Carolyn Storrs is a business woman with a heart of gold. She speaks softly, and with compassion. You would never know that she has spent the last four decades running a business in a traditionally male-dominated field. Carolyn was one of three daughters born to Ann and Willard Robb, owners of Barrows & Burnham in Mansfield Center. From an early age, Carolyn wanted to be a nurse, but her life took a distinct change after she met her future husband. After marrying Francis “Butch” Storrs in 1968, they decided to open a landscaping business that they believed they could run distinctively better than anyone else; hence the name, Distinctive Landscaping.
“Butch has been my husband and mentor for 43 years, and my career and life with him have been very exciting, challenging, and rewarding,” says Carolyn. There were very few women in the landscaping industry in 1972 when they began their business, but by 2006, Carolyn was presented with the Award of Merit by The Connecticut Nursery and Landscape Association for her years of service to the landscape industry.
Over the years, she has relied on Windham Hospital and knows from experience that she is receiving first-class care. “What impresses me most about Windham is that people really care,” noted Carolyn. She and Butch have seen many changes over their years as they sought the best care for their daughter, Annie, who suffered a traumatic brain injury at age 9. “Even when we have needed the services of specialists, we have returned to Windham for ongoing treatment,” said Carolyn.
Carolyn has been involved with the Hospital as a Corporator from Mansfield; she served on the Development Committee for many years, helping to raise funds and awareness about the needs of the Hospital; and currently, she serves on the Foundation’s Business Advisory Council. “I’ve always been amazed at the quality of the physicians, the quick response in the emergency department, and the improvements that have taken place in the physical space. Windham Hospital is a gem and has done a truly outstanding job of serving our community,” she said.
Precisely because she feels so strongly that Windham Hospital provides exemplary service to its patients and community, Carolyn has made a provision in her will to benefit Windham Hospital. “People don’t realize how important a good community hospital is until they need one. We have one right here in Windham, and I want to do what I can to ensure that it will be here for many years to come.”
There are so many ways to have an impact in your lifetime, whether you volunteer, donate to your favorite local charity, or leave a bequest in your will. Carolyn Storrs is a shining example of someone who has done all three, making a real difference today and into the future.
For more information on how you can help, visit www.windhamhospital.org/foundation.
Carol Williams is someone you can feel comfortable with no matter what your age or circumstance in life. She generates warmth and humor with her generous nature and winning smile. Whether she is counseling students or leading a business meeting, you know she is someone who will listen and can be counted on to fulfill her commitments.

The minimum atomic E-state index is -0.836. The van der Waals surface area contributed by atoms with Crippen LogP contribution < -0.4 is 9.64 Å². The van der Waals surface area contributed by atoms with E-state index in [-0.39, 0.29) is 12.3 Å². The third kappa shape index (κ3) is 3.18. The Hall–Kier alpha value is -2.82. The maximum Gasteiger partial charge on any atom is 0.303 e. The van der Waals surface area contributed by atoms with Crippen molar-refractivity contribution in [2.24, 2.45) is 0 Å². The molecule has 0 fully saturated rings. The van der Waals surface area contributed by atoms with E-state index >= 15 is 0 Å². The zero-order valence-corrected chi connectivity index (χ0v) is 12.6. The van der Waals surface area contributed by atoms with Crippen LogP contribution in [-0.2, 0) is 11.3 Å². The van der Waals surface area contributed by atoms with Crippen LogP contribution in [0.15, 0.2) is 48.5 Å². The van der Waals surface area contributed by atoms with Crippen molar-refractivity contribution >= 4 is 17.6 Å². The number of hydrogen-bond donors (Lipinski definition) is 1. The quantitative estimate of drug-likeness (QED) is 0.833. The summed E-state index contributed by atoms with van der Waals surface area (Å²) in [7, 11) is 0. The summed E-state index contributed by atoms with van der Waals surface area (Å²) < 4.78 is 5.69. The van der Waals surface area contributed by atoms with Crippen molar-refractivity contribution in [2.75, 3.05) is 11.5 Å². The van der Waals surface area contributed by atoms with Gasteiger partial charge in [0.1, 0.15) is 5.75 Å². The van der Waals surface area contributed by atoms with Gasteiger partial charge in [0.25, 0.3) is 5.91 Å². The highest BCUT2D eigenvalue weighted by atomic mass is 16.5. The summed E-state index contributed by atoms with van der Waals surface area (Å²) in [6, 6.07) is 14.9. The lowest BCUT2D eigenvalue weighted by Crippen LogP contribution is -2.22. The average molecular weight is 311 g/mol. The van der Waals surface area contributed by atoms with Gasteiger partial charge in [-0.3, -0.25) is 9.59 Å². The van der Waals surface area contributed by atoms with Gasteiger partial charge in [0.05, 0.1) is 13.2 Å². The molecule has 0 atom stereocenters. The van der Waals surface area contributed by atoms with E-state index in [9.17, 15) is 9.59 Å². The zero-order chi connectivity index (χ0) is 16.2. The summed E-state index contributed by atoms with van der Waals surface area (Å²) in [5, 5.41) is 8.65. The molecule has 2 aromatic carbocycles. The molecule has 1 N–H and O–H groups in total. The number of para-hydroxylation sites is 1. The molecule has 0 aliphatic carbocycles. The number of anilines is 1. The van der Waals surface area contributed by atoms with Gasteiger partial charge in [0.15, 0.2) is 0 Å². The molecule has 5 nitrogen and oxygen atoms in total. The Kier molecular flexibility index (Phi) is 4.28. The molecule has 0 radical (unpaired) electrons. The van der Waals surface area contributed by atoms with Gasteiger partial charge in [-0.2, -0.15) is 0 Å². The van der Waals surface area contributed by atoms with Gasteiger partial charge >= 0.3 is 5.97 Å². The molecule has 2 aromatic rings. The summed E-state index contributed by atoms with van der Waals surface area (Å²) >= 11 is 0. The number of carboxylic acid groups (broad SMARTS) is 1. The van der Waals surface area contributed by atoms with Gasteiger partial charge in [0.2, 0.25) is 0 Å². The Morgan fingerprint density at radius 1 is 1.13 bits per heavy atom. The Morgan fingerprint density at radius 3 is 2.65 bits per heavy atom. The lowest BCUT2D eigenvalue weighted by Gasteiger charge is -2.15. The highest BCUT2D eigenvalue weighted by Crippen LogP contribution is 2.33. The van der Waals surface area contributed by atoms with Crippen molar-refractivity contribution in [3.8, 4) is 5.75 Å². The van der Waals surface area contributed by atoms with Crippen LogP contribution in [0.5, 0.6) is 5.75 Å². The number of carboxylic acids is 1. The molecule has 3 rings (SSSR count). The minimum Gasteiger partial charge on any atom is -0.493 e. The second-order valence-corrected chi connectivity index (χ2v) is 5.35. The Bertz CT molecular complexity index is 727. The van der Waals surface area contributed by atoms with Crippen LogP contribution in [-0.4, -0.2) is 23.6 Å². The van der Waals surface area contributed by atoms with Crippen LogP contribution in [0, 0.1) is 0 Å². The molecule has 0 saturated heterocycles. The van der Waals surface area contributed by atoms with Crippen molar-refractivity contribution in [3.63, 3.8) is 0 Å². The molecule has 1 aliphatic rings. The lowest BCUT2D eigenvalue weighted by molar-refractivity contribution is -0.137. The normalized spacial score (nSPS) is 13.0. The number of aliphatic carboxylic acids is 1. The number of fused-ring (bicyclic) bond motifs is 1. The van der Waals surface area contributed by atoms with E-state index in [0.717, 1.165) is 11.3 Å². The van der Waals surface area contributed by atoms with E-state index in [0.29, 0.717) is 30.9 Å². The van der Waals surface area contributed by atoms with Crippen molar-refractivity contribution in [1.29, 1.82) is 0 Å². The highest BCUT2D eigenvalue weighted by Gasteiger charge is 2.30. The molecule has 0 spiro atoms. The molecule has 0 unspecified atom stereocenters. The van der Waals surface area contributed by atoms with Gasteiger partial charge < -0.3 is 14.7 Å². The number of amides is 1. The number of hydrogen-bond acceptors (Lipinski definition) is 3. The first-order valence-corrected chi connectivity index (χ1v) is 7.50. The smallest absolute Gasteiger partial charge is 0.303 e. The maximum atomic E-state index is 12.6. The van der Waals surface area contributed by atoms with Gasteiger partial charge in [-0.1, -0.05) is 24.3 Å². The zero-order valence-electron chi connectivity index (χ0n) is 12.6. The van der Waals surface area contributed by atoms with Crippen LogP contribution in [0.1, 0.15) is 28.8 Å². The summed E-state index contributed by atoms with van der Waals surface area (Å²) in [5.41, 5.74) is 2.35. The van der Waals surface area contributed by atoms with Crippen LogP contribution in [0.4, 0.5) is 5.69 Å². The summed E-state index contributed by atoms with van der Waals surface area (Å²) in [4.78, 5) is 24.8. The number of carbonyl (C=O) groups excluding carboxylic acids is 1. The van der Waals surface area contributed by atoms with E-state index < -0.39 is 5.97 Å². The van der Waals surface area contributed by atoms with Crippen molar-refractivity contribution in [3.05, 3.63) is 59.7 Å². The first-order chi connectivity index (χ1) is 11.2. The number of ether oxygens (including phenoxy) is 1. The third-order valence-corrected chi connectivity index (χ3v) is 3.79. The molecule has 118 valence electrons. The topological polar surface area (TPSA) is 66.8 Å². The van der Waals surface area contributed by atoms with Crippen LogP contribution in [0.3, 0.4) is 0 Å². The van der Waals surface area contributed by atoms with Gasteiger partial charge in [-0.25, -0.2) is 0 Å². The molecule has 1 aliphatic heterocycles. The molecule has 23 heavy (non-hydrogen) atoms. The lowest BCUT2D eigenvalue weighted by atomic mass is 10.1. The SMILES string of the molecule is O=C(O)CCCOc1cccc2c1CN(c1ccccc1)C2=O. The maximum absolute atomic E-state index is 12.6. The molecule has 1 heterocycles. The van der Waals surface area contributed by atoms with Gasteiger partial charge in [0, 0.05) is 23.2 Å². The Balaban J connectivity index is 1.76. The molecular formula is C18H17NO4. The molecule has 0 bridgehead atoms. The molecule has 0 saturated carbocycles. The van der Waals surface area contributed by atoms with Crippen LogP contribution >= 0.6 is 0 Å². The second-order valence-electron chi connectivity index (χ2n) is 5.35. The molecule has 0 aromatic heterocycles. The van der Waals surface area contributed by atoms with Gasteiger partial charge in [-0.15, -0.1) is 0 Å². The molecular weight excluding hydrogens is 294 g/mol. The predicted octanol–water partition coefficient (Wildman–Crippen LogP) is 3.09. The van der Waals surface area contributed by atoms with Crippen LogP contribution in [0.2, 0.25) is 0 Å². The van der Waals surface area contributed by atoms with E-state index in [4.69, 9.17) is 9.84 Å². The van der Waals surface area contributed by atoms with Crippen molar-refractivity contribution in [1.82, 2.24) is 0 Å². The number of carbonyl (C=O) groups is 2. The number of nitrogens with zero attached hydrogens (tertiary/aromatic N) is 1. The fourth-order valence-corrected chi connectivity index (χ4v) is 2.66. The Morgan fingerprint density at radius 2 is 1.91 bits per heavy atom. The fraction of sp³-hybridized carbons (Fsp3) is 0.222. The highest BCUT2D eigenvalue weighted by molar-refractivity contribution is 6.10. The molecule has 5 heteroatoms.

Carol’s parents were a major influence in her life. Her mother, Ruth, was always involved in good causes and received a “Woman of the Year Award” for her dedication in raising awareness and establishing funding to provide educational opportunities for students of color. Her father was a math teacher and later received a Ph.D. in Botany, teaching at the University of Alabama, when he died suddenly at a young age. After moving the family back to Evansville, Indiana, her mother continued to be active in community organizations and while she didn’t have a lot of money, she was generous, considering it her duty to give to good causes. Clearly, Ruth was the role model who influenced Carol to become involved in her community and to try and make the world a better place.
In January, 1980, Carol came to Eastern Connecticut State University as Assistant to the Dean of the School of Continuing Education. As a young professional, she was approached by the former President at Eastern, Charles Webb, to become involved in the community as a Corporator of the Hospital and later served on Board of Directors.
“I really enjoyed serving on the Board and by serving on the Finance Committee I gained insight into the financial structure of the hospital and the complexity of the funding. I began to see the need for the hospital to raise its own funds. For example, without fundraising, the new Jeffrey P. Ossen Emergency Center would not be here for our community.”
When approached by President and CEO of Windham Hospital, Dick Brvenik early in 2007 to join the newly formed Windham Hospital Foundation Board of Trustees, Carol immediately said, “Yes.” She also stepped up to the plate by informing the new Trustees that she had made a provision for the Hospital in her will. “Over the years I have become very appreciative of Windham Hospital. I wanted to do something to give back to the Hospital and community. I thought that by putting the Hospital and one other organization into my will that would be a good way to express my commitment to the long term success of the Hospital. It was an easy thing to do; just contacting my attorney to make a change in my will. I had hoped that by doing this, I could encourage others to take this small step to ensure the long term viability of the Hospital.”
Carol’s influence will be felt in our community for many years to come. Through her involvement and generosity she is leaving a legacy for future generations, while enjoying the life she has built here in Willimantic. You can join Carol and others by learning more about the 1933 Society at www.windhamhospital.org/foundation or call us at 860.456.6911.